Tell us something about watershed management and why it is important for every one of us to know.
A watershed as the geographical area drained by a watercourse, and watershed management as any human action aimed at ensuring a sustainable use of watershed resources. These resources are dealt with through an integrated ecosystem approach centred on the understanding of the overall interactions between biotic (including humans) and abiotic factors. Inequalities among communities in terms of their socio-economic status and their access to water and other resources and services as a consequence of their geographical location are best addressed at the watershed level.
Watershed management provides a framework for understanding and reconciling the interconnections among various land-use systems and for collaborative action and decision-making in the face of competing claims on resources, especially water resources. Watershed management programmes have emerged as an appropriate strategy to manage natural resources (land, water and forests) and to provide sustainable livelihood to the rural poor. It is a holistic concept which tries to integrate several components like soil and water conservation, forestry development, agriculture, horticulture, livestock development etc. It has led to several dimensions of sustainable development, e.g. ecological sustainability (check in soil erosion, check in rate of silting, groundwater recharge etc.), economic sustainability (increase in crop intensity and crop productivity, milk production, etc.) and social sustainability, (equitable distribution of common property resources like water, forest produce and ensuring peoples’ participation.10 The principal reasons to take watershed management as a holistic task for the development of mankind.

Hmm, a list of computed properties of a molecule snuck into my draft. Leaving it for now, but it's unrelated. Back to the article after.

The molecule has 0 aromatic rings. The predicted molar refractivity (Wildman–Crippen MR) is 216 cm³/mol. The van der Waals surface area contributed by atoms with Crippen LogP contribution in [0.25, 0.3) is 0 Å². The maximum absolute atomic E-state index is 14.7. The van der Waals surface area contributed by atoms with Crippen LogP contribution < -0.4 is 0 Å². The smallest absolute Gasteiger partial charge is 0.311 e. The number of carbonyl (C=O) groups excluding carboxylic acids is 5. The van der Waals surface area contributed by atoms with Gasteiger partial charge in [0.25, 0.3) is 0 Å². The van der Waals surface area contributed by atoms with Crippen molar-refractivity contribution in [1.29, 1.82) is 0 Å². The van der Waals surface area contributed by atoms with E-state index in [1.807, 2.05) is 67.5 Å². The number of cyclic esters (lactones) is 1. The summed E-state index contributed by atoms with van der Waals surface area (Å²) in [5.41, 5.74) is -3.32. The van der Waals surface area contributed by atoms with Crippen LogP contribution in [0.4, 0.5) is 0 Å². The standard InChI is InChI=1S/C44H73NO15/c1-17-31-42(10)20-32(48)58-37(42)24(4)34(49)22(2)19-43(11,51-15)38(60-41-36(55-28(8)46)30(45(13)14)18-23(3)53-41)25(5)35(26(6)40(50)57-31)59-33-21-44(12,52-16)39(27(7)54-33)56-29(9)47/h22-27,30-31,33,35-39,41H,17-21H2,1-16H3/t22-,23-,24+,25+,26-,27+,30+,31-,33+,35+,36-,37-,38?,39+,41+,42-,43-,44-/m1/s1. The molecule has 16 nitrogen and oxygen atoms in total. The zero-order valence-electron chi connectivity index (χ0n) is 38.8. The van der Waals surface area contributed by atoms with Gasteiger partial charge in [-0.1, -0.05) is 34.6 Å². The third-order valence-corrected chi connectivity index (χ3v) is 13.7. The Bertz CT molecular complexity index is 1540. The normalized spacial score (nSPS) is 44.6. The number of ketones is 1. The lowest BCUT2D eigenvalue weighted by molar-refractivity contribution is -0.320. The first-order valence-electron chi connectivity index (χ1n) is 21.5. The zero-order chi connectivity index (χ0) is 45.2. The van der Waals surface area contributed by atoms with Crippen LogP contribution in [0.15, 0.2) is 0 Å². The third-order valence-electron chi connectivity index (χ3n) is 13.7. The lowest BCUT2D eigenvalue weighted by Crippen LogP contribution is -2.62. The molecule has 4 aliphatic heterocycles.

What are the challenges you commonly face to address?
The major challenge that we have been dealing is that majority of the people does not have any idea about the science of hydrogeology and its role in managing the groundwater. In many cases, people don’t understand the concept of global commons. Water is a natural resource which is considered to be a global common and there are certain internationally accepted laws that has to be followed while consuming/managing it. There are no specific policies for sustainable management of this water and this is due to the lack of awareness among the common people.
If there is one appeal you want to make it for the citizens of the nation, what would that be?
The goal 6 of sustainable Development Goal (SDG) of the United Nations is Clean Water and Sanitation. This SDG aims to ensure availability and sustainable management of water for all by 2030. By definition, it means “leaving no one behind”. Keeping in mind that fresh water, available for our daily use is finite resource should be used judiciously. The Regulatory and legal frameworks must recognise the right to water for all people without any discrimination, and sufficient funding must be fairly and effectively targeted at those who need it most.